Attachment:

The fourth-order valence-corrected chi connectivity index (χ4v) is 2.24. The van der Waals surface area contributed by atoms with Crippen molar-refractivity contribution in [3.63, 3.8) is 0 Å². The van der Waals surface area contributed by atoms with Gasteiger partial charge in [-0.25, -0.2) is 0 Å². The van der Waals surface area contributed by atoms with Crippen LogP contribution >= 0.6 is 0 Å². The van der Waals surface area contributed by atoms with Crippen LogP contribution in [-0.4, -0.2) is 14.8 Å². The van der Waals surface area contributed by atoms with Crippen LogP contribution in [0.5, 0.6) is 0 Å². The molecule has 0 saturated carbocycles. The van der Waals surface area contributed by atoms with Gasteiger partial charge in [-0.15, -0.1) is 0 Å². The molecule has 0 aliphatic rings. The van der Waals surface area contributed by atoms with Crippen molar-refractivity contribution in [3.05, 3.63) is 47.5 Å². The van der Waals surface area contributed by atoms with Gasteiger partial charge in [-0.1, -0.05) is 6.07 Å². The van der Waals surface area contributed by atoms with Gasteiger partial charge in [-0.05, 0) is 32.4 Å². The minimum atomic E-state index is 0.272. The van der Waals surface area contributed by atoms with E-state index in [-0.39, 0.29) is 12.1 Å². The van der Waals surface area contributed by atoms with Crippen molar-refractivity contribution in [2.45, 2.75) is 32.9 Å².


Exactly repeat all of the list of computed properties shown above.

The fourth-order valence-corrected chi connectivity index (χ4v) is 2.24. The van der Waals surface area contributed by atoms with Crippen molar-refractivity contribution in [3.63, 3.8) is 0 Å². The van der Waals surface area contributed by atoms with Gasteiger partial charge in [-0.25, -0.2) is 0 Å². The van der Waals surface area contributed by atoms with Crippen LogP contribution >= 0.6 is 0 Å². The van der Waals surface area contributed by atoms with Crippen LogP contribution in [-0.4, -0.2) is 14.8 Å². The van der Waals surface area contributed by atoms with Crippen LogP contribution in [0.5, 0.6) is 0 Å². The molecule has 0 saturated carbocycles. The van der Waals surface area contributed by atoms with Gasteiger partial charge in [-0.15, -0.1) is 0 Å². The molecule has 0 aliphatic rings. The van der Waals surface area contributed by atoms with Crippen molar-refractivity contribution in [3.05, 3.63) is 47.5 Å². The van der Waals surface area contributed by atoms with Gasteiger partial charge in [-0.1, -0.05) is 6.07 Å². The van der Waals surface area contributed by atoms with Gasteiger partial charge in [-0.05, 0) is 32.4 Å². The minimum atomic E-state index is 0.272. The van der Waals surface area contributed by atoms with E-state index in [-0.39, 0.29) is 12.1 Å². The van der Waals surface area contributed by atoms with Crippen molar-refractivity contribution in [2.45, 2.75) is 32.9 Å².